Let’s suppose that you — or your spouse or partner — live to age 100. Will your money last that long? You don’t want to experience “money death” before leaving this planet for good. Even if you don’t live to be 100, it’s smart to make sure your retirement income will last a long time, because there’s a good chance you’ll make it to your 90s.
If you’re currently in your 60s, it’ll take a lot of money to be fully retired for 30 years or more. Let’s just do one simple reality check to illustrate. Suppose you spend $50,000 per year on all your living expenses — housing, food, utilities, medical premiums, medical expenses, entertainment and so on. This isn’t a bad assumption, given that the average American household spent $51,442 per year on these expenses in 2012, according to the Consumer Expenditure Survey. If you live 30 years, that’s $1.5 million, and we haven’t even factored in inflation, which is sure to increase your living expenses.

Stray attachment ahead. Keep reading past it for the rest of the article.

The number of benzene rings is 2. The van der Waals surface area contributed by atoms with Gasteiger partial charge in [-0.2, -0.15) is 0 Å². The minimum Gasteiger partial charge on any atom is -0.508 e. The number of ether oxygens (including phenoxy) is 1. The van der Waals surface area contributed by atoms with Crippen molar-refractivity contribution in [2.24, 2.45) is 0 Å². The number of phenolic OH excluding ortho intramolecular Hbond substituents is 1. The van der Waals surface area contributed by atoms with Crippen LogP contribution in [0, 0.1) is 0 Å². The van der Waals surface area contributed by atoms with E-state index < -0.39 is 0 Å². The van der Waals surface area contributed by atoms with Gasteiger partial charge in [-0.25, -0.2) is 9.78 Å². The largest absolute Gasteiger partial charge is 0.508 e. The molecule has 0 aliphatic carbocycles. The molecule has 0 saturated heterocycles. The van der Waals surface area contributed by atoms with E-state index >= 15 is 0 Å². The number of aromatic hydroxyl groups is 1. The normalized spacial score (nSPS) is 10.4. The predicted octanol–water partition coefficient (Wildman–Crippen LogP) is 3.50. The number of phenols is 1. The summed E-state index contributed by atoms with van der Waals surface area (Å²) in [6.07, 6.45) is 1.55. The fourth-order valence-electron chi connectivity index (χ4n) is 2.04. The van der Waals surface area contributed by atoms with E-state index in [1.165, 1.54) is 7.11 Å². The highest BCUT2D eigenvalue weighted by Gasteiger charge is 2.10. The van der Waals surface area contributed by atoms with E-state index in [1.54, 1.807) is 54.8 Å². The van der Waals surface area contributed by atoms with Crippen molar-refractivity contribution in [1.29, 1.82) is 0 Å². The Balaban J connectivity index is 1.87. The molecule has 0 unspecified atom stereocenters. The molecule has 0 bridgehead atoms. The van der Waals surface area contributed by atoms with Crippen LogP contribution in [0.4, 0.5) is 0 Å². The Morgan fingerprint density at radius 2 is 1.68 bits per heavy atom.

Do your IRAs and 401(k) accounts total $1.5 million?
The good news is, they don’t have to. You have other sources you can also count on, such as Social Security, employment income or an employer-sponsored pension, if one is coming to you. But you’ll still want to plan your finances carefully to make sure you’ll have enough to cover your living expenses until age 100 and beyond.
SOURCE: STEVE VERNON